"Private sector managements need to show sensitivity to societal patterns of exclusion and must consciously make an attempt not to fall prey dominant social stereotypes, which penalize people due to their birth into stigmatizing jobs, even if they might be individually qualified and competent", the judgment said.

Private companies can also pay attention to supplier diversity in matters of procurement. By encouraging supplies from firms owned by SCs, STs, or those from backward class or deprived classes, the large organized private sector in India could give a huge boost to the micro, medium and small enterprises owned by entrepreneurs from such marginalized groups.

"In view of all these developments, it is time that the states and the Union government gather data about the extent and reach of the existing schemes for employment, and in the field of education, take steps to ensure greater access, by wherever necessary, increasing funding, increasing the number and extent of coverage of scholarships, and setting up all manner of special institutions which can train candidates aspiring for higher education, to increase their chances of entry in admission tests, etc.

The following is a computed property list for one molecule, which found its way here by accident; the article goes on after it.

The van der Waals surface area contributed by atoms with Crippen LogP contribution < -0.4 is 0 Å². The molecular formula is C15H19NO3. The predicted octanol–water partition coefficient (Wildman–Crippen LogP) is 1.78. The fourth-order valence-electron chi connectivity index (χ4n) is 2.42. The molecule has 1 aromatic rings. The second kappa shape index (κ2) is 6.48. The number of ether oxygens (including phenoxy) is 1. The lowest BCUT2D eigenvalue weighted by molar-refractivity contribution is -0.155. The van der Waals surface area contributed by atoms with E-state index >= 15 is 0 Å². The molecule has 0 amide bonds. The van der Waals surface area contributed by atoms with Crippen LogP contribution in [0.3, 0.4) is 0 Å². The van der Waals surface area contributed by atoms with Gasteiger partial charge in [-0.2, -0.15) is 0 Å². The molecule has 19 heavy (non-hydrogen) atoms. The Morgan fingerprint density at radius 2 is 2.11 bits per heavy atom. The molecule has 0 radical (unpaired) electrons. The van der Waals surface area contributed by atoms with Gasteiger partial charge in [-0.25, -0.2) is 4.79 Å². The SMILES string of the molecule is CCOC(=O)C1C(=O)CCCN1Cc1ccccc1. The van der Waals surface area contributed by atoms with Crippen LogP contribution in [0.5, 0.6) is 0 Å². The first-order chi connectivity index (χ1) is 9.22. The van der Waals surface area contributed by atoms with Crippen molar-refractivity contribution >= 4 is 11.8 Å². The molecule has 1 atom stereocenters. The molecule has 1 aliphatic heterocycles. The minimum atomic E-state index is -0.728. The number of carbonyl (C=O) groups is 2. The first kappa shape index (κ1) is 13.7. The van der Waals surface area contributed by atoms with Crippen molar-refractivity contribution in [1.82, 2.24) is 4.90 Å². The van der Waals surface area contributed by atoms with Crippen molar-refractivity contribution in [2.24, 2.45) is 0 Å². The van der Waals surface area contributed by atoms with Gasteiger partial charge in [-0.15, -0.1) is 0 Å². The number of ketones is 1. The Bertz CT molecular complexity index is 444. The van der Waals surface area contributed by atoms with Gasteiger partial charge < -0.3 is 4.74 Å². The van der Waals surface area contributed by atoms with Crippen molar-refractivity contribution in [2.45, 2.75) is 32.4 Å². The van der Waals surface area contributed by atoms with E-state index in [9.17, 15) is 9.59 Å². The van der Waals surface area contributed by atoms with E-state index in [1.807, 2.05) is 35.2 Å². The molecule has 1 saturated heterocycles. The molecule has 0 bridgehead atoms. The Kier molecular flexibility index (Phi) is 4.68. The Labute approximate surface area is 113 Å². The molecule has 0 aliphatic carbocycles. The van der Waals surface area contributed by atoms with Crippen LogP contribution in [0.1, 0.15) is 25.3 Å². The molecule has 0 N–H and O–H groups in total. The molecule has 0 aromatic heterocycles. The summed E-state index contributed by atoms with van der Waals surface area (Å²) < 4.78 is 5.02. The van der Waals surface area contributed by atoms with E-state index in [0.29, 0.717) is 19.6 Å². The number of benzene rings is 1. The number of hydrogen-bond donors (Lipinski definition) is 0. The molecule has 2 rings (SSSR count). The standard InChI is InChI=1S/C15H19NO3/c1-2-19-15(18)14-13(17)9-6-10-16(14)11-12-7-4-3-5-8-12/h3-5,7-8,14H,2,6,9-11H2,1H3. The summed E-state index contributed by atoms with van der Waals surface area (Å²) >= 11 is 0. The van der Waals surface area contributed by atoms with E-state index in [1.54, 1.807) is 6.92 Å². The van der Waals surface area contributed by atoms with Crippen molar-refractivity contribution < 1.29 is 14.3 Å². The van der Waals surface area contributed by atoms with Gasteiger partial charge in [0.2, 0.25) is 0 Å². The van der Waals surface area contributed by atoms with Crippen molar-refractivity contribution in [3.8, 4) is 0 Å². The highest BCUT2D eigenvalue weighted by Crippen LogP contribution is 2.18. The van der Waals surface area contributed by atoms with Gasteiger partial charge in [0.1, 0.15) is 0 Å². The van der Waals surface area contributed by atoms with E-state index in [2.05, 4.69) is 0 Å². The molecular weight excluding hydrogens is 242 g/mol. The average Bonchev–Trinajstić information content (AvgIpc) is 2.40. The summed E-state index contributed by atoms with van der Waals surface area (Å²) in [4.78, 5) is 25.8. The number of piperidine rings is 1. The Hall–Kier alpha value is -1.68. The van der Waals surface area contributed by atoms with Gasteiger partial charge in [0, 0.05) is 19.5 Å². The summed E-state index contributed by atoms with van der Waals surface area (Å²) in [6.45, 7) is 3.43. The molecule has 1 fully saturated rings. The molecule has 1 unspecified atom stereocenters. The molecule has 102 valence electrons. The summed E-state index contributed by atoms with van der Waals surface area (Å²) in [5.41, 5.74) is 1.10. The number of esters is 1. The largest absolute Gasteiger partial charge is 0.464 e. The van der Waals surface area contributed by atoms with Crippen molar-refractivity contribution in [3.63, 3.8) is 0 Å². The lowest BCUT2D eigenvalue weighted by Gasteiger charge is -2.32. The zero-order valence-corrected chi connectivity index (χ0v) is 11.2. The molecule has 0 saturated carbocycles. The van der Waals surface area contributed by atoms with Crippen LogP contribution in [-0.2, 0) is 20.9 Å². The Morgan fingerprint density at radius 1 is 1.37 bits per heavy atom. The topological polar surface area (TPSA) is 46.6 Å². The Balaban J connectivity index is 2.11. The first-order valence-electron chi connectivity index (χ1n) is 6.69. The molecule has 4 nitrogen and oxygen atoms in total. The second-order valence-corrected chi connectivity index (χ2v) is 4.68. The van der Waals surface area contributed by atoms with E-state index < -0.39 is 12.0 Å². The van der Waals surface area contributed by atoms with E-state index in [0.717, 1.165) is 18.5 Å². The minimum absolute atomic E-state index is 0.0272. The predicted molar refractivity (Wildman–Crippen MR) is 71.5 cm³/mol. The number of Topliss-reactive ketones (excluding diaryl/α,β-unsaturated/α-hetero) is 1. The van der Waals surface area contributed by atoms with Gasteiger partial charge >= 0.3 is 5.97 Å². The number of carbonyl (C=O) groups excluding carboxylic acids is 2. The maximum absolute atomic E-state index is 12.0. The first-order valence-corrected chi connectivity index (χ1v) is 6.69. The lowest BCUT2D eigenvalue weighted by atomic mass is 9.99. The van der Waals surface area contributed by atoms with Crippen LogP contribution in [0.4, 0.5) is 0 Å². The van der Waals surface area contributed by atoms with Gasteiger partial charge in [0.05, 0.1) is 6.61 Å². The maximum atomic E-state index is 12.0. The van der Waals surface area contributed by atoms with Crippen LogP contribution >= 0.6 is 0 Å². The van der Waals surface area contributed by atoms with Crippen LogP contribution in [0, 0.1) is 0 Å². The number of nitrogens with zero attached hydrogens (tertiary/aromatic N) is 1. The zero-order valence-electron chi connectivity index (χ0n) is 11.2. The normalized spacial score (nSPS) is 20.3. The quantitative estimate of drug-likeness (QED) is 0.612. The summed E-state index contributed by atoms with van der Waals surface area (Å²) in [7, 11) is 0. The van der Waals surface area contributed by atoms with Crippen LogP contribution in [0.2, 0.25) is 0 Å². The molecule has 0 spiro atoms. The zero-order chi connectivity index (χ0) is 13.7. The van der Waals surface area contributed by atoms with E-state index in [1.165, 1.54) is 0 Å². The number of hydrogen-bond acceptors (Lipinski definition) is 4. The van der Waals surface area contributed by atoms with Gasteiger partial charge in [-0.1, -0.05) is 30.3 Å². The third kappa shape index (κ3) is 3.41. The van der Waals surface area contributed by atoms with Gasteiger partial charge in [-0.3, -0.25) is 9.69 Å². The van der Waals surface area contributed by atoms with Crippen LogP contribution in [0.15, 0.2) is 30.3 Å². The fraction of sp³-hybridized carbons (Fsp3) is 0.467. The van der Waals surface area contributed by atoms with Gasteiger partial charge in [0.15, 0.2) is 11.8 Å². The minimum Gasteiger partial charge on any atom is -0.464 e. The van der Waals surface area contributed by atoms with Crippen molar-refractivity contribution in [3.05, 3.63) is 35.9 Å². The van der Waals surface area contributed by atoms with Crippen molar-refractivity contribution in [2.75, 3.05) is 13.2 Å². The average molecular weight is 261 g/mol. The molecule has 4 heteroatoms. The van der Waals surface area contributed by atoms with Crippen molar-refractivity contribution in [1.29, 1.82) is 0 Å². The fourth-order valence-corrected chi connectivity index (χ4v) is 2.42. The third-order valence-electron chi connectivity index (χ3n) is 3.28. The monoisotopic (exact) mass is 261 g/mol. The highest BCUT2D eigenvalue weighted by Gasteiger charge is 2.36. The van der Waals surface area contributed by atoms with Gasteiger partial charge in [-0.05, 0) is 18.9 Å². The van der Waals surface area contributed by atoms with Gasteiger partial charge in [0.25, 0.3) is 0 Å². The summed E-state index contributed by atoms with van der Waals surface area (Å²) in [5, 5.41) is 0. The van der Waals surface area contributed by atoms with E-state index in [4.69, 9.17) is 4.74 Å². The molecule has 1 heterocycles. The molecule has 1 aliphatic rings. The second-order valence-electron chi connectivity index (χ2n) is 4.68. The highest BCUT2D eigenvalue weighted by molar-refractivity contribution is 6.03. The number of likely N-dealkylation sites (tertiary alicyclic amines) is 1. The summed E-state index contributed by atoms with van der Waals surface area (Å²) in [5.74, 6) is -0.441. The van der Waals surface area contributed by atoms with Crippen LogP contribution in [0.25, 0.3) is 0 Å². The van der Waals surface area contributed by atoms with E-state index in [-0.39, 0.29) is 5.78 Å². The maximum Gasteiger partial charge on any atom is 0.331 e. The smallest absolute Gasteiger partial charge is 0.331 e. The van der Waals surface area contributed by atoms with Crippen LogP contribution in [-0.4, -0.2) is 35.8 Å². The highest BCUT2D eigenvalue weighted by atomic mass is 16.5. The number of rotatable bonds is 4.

Likewise, innovative employment incentives to the private sector, especially in the manner of employment in contracts or projects awarded by the state or its instrumentalities, need to be closely examined and implemented. These welfare measures can also include giving tax incentives to schemes that fund scholarships and easy (or interest free) loans to SC, ST and SEBC students, which can enhance their access to educational institutions.

Other incentives, such as awarding marks while evaluating private entities for the purpose of public tenders, and giving them appropriate scores or advantage, if their workforce employs defined percentages of SC/ST or SEBC individuals, etc. too would make a substantial difference"

Also from the judgment:

States Have No Power To 'Identify' Socially & Educationally Backward Classes After 102nd Constitution Amendment : Supreme Court Holds By 3:2 Majority

Supreme Court Strikes Down Maratha Quota; Says No Exceptional Circumstance To Grant Reservation In Excess Of 50% Ceiling Limit


Case: Dr Jaishree Laxmanrao Patil v Chief Minister [CA 3123 of 2020]
Coram : Justices Ashok Bhushan, L Nageswara Rao, S Abdul Nazeer, Hemant Gupta and S Ravindra Bhat
Citation : LL 2021 SC 243

Click here to read/download the judgment